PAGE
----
- The Washington Times - Saturday, May 31, 2003

FREDERICK, Md. — “Crazy Erika,” they called her, a gun-toting, Xanax-snorting, snake-loving, obsessive, possessive shrew.

It was an effective defense for Benjamin Sifrit, whom a jury acquitted of one killing and convicted on a lesser murder charge in a second death. His attorneys implied during his trial that wife, Erika, not Benjamin, killed Martha Gene Crutchley and Joshua Ford at an Ocean City condominium during Memorial Day weekend last year.

Court documents suggest that prosecutors might borrow from Sifrit’s defense strategy in seeking convictions against Mrs. Sifrit at her two-week trial, which begins tomorrow with jury selection in Frederick County Circuit Court.

The Altoona, Pa., woman’s trial was moved to Frederick because of extensive publicity in Worcester County, where the killings occurred.

Mrs. Sifrit, 25, is “glad the trial has finally arrived,” said her attorney, Arcangelo M. Tuminelli. He declined to comment further.

He will defend her against two counts of first-degree murder, carrying a concealed handgun and theft less than $500. She also is charged with being an accessory after the fact for helping cut up and dispose of the bodies, parts of which were recovered from a landfill.

If convicted on all counts, Mrs. Sifrit faces a maximum penalty of life imprisonment with the possibility of parole, under an agreement Mr. Tuminelli reached with prosecutors in June 2002. A Worcester County judge upheld the deal in September. The victims’ families opposed seeking the death penalty for the Sifrits, said Anita Ferguson, a spokeswoman for Worcester State’s Attorney Joel J. Todd.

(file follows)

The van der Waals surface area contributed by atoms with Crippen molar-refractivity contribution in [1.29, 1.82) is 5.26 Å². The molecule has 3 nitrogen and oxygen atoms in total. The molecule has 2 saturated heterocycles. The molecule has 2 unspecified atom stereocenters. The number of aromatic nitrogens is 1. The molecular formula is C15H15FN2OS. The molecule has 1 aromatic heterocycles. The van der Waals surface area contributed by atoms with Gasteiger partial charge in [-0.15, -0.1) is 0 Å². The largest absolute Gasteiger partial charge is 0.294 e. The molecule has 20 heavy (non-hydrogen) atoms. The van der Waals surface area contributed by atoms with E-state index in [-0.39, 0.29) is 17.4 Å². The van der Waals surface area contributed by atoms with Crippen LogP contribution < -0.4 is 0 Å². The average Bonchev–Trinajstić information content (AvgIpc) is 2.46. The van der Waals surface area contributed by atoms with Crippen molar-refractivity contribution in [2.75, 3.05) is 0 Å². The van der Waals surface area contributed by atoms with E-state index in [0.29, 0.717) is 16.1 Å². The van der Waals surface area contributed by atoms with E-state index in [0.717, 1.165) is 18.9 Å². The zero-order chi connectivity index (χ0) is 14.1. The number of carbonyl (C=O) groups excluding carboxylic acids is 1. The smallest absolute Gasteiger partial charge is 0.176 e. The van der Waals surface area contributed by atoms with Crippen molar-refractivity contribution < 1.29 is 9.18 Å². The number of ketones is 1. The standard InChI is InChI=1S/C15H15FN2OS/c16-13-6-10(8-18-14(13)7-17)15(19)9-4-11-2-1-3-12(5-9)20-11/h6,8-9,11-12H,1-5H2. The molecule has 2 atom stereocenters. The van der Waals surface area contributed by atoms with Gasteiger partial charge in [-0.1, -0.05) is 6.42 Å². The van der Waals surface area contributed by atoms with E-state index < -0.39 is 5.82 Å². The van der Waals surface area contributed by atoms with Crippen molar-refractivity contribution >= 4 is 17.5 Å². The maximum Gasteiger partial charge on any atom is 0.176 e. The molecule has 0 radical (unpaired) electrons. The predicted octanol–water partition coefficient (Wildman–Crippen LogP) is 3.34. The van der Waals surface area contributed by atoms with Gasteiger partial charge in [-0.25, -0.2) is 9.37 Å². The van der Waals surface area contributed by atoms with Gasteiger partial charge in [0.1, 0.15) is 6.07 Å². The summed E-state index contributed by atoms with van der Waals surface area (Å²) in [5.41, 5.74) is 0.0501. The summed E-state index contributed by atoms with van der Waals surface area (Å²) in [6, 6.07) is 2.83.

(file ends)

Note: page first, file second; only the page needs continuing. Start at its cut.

A key piece of evidence is the gun, a five-shot, snub-nosed .357-caliber Magnum revolver that Ocean City police found in Mrs. Sifrit’s waistband at the time of her arrest. It is reported to be linked to three bullets taken from Mr. Ford’s body. Her purse contained a number of spent shell casings, as well identification belonging to Miss Crutchley, 51, and Mr. Ford, 32, of Fairfax.

Mrs. Sifrit told police her husband fired the gun and gave her the shell casings to show that it worked. He testified in April that he never fired the gun, which he said they bought together over the Internet. He said his wife was “obsessed” with the weapon.

Mr. Todd has subpoenaed some of the witnesses who testified during Sifrit’s trial about Mrs. Sifrit’s behavior and habits. They include Melissa A. Seling, who testified that Mrs. Sifrit showed off her pet cobras and talked about snorting anti-anxiety medicine. Miss Seling also testified that Sifrit told her he couldn’t control his pistol-packing spouse.

Mr. Todd might also call James and Tonya Faulkner of Virginia to testify about Mrs. Sifrit’s practice of carrying a pistol and her “propensity for violence,” according to court records.

The defendant and her husband have told vastly different versions of the killings.

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